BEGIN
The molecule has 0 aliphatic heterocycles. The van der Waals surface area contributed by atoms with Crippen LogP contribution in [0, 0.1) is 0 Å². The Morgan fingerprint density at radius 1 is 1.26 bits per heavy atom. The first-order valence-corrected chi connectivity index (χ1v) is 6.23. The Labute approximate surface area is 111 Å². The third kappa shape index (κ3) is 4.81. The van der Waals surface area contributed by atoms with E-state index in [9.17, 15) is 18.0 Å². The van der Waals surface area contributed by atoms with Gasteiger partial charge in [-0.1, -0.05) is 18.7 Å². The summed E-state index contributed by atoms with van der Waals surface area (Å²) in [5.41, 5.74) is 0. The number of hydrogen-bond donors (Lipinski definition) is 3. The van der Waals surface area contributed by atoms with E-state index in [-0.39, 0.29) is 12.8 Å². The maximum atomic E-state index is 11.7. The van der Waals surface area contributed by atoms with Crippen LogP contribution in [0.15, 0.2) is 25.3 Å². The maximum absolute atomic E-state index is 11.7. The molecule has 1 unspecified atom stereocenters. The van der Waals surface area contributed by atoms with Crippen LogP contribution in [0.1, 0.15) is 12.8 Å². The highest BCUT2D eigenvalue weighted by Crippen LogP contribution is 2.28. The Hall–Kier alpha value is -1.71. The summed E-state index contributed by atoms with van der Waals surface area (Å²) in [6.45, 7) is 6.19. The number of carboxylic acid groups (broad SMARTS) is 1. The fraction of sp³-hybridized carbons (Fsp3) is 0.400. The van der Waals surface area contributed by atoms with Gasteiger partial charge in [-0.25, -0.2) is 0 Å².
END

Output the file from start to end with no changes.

The molecule has 0 aliphatic heterocycles. The van der Waals surface area contributed by atoms with Crippen LogP contribution in [0, 0.1) is 0 Å². The Morgan fingerprint density at radius 1 is 1.26 bits per heavy atom. The first-order valence-corrected chi connectivity index (χ1v) is 6.23. The Labute approximate surface area is 111 Å². The third kappa shape index (κ3) is 4.81. The van der Waals surface area contributed by atoms with E-state index in [9.17, 15) is 18.0 Å². The van der Waals surface area contributed by atoms with Gasteiger partial charge in [-0.1, -0.05) is 18.7 Å². The summed E-state index contributed by atoms with van der Waals surface area (Å²) in [5.41, 5.74) is 0. The number of hydrogen-bond donors (Lipinski definition) is 3. The van der Waals surface area contributed by atoms with E-state index in [-0.39, 0.29) is 12.8 Å². The maximum atomic E-state index is 11.7. The van der Waals surface area contributed by atoms with Crippen LogP contribution in [0.15, 0.2) is 25.3 Å². The maximum absolute atomic E-state index is 11.7. The molecule has 1 unspecified atom stereocenters. The van der Waals surface area contributed by atoms with Crippen LogP contribution in [0.1, 0.15) is 12.8 Å². The highest BCUT2D eigenvalue weighted by Crippen LogP contribution is 2.28. The Hall–Kier alpha value is -1.71. The summed E-state index contributed by atoms with van der Waals surface area (Å²) in [6.45, 7) is 6.19. The number of carboxylic acid groups (broad SMARTS) is 1. The fraction of sp³-hybridized carbons (Fsp3) is 0.400. The van der Waals surface area contributed by atoms with Gasteiger partial charge in [-0.25, -0.2) is 0 Å².